Get Ready for Severe Weather Awareness Week
The Twinsburg Fire Department is helping residents prepare for volatile spring weather this week through March 31
Do you know the difference between a tornado watch and a warning?
The Twinsburg Fire Department provided the following information as part of Severe Weather Awareness Week:
- A Tornado Watch is issued by the National Weather Service when conditions are favorable for the development of tornadoes. Watches can last four to eight hours. During a tornado watch, you should review tornado safety rules and be prepared to move to a place of safety Listen to a NOAA Weather Radio or local news for up-to-date weather information.
- A Tornado Warning is issued when a tornado has been detected by Doppler radar or sighted by storm spotters. If a tornado warning is issued for your area, seek shelter immediately!
Twinsburg activates its weather warning system when a tornado warning is issued, but does not put out an all clear signal. If the siren goes off again, it is for another alert. The system is tested on the first Saturday of each month at noon and will be part of the Statewide Tornado Drill on Wednesday, March 28, at 9:50 a.m.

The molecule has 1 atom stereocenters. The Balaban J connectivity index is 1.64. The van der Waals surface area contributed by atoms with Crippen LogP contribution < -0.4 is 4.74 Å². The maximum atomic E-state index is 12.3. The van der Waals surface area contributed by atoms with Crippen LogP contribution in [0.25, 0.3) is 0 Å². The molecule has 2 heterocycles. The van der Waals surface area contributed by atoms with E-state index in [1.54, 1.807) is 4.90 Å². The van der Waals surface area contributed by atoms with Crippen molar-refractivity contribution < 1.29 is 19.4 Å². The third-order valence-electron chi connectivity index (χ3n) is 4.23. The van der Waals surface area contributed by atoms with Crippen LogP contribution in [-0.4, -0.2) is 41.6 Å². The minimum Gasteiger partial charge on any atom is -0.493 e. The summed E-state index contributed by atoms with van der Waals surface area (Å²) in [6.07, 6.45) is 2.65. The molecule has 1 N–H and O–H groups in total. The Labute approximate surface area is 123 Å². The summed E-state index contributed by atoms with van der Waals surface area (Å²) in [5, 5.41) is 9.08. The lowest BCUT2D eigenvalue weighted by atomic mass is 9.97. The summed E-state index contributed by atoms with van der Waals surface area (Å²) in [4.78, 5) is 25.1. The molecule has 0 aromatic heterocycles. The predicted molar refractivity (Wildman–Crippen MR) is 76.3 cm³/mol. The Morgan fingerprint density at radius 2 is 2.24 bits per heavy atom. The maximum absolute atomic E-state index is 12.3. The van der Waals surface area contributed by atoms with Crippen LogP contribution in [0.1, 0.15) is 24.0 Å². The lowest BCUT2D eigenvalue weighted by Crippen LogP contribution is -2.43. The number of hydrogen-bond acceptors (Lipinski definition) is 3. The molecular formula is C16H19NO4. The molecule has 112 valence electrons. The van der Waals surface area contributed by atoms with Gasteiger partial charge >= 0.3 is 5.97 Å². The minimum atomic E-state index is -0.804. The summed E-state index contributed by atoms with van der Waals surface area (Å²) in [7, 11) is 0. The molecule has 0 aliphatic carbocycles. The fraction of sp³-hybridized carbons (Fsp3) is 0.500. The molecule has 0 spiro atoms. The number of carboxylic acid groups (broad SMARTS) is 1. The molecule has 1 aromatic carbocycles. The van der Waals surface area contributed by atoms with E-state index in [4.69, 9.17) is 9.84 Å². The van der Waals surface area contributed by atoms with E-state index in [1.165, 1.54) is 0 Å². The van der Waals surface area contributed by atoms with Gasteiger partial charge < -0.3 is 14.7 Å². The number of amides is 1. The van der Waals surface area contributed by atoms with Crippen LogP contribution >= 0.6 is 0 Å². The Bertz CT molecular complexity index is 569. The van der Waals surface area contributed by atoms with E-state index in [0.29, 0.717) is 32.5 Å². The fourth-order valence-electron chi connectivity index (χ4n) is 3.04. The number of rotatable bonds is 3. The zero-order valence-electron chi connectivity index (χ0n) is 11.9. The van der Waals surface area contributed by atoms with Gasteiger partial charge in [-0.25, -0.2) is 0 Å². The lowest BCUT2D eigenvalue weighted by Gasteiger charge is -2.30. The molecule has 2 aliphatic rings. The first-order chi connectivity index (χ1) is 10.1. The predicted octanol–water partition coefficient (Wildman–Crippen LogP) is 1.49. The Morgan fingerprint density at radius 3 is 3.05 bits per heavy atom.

What to do:
- The safest place to be during a tornado is a basement. If the building has no basement or cellar, go to a small room (a bathroom or closet) on the lowest level of the structure, away from windows and as close to the center of the building as possible.
- Be aware of emergency shelter plans in stores, offices and schools. If no specific shelter has been identified, move to the building's lowest level. Try to avoid areas with large glass windows, large rooms and wide-span roofs such as auditoriums, cafeterias, large hallways or shopping malls.
- If you're outside or in mobile home, find shelter immediately by going to the lowest level of a nearby sturdy building. Sturdy buildings are the safest structures to be in when tornadoes threaten. Winds from tornadoes can blow large objects, including cars and mobile homes, hundreds of feet away.
- If you cannot quickly get to a shelter, get into your vehicle, buckle your seat belt and try to drive to the nearest sturdy shelter.
- If you experience flying debris while driving, pull over and park. Choose to either stay in your vehicle, stay buckled up, duck down below the windows and cover your head with your hands, or find a depression or ditch, exit your vehicle and use your arms and hands to protect your head. Never seek shelter under highway overpasses and bridges.
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